What's that? ANOTHER tribute to Woody Guthrie? Sure, why not.
Playwright Nick Payne's rom-com dramatizes courtship in the era of quantum physics. The actors' body movements indicate changes in time-space, which, understandably, throws a wrench in many pair-bonding strategies. (Through Sun)
Mindfulness Meditation at the Frye
As distractions swarm around us, the importance and elusiveness of focus becomes increasingly evident. Reclaim your brain at the Frye with this free 30-minute meditation session.
Anne Wilson: Drawings and Objects
"This is Chicago-based Anne Wilson's first exhibition at James Harris Gallery, but she's been working and teaching for years, and in 2015 was a recipient of the USA Fellowship. Her exhibition here includes vitrines of small glass pieces referencing spools and threads, created at her time in residence at Pilchuck Glass School, and a collection of framed swatches of her grandmother's white damask tablecloth fabric hanging on the walls." -Jen Graves (Closes Sat)
Bing Wright: Silver/Surface
New work by photographer Bing Wright, who is known for his images of sunsets reflected through shattered glass. (Closes Sat)
Joseph H. Lewis 1950 crime thriller about, um, guns, plays at Scarecrow Video for free.
FOOD & DRINK
Guest Chef Night: Kurt Beecher Dammeier
FareStart is a fantastic organization that empowers disadvantaged and homeless men and women by training them for work in the restaurant industry. Every Thursday, they host a Guest Chef Night, featuring a three-course dinner from a notable Seattle chef for just $29.95. This week FareStart welcomes Chef Kurt Beecher Dammeier doing great things with Beecher's Handmade Cheese and Mishima Wagyu.
Chat Room: Value and Labor
"Northwest Film Forum is a forum, not just a movie theater. Tonight, five artists will get together to do presentations and discuss the topics of value and labor—and these artists have plenty to say." -Jen Graves
Capitol Hill Art Walk
Check out art galleries and mingle with artsy types on Capitol Hill.
CICAP: Anicka Yi
Anicka Yi, an artist who has experimented at length with sensory perception and the use of unique and provocative materials in her work, comes to Henry Art Gallery as a part of The University of Washington's CICAP (Critical Issues in Contemporary Art Practice) lecture series.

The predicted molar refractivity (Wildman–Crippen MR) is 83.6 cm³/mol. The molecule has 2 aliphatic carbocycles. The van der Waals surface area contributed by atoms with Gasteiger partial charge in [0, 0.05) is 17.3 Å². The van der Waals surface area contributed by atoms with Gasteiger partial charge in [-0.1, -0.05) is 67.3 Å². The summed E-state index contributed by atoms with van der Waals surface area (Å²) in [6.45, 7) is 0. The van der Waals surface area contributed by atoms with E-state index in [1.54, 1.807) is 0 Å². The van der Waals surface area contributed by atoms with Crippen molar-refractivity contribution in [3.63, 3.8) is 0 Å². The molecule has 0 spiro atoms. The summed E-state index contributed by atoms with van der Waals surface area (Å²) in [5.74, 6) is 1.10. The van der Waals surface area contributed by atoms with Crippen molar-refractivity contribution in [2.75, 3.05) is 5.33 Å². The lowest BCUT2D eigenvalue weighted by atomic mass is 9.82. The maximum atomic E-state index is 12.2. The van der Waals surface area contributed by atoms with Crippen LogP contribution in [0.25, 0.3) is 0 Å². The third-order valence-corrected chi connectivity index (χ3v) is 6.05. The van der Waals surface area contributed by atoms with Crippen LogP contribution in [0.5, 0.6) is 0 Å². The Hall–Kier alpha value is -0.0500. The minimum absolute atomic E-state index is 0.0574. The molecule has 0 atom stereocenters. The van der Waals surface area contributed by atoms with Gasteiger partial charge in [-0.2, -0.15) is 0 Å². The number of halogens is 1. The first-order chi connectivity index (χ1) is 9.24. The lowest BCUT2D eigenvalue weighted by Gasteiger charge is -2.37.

Mindfulness Meditation at the Henry
A busy, restless mind is like a dirty carpet, and meditating is like vacuuming. No registration is required for this drop-in meditation session among the art.
FOOD & DRINK
Seattle Blind Cafe
This event promises a "vegan sensory tasting experience" alongside a concert of original music...served by blind wait staff, in the dark. You'll learn about visual impairment in a Q&A session, while also heightening your other senses and experiencing something unique.
Rising Stars: Seattle Women in Music
"Most of it aches with the kind of earnestness that’s antithetical to my cynical and disillusioned mindset, but chances seem good there are enough unironic folkies out there that this’ll be packed." -Kyle Fleck
Pillar Point + Benoit Pioulard
"More interesting and rarefied [than Pillar Point] are Benoît Pioulard’s hushed, pastoral songcraft and beatific ambient explorations in the vein of David Sylvian or Brian Eno. Pioulard had a big 2015 and is on a serious creative roll. Don’t miss." -Dave Segal
"If triphop ever becomes a thing again, which, at this late date, seems about as likely as Sneaker Pimps making a comeback, expect 'livetronica' troupe Theoretics to represent Seattle’s vanguard of the renaissance." -Kyle Fleck
2155: An Exploration of Afrofuturism in Performance Art
"Seattle's contribution to the futuristic aesthetic of the Afrodiaspora extends beyond the universes Octavia Butler created in her sci-fi novels, as this performance aims to show. Lowa de Boom Boom and Sin de la Rosa bring the burlesque; Garfield Hillson, Monique Franklin, and Shelli Kountz bring the words; and Natasha Marin brings the interdisciplinary visual and physical poetry." -Rich Smith (Through Sun)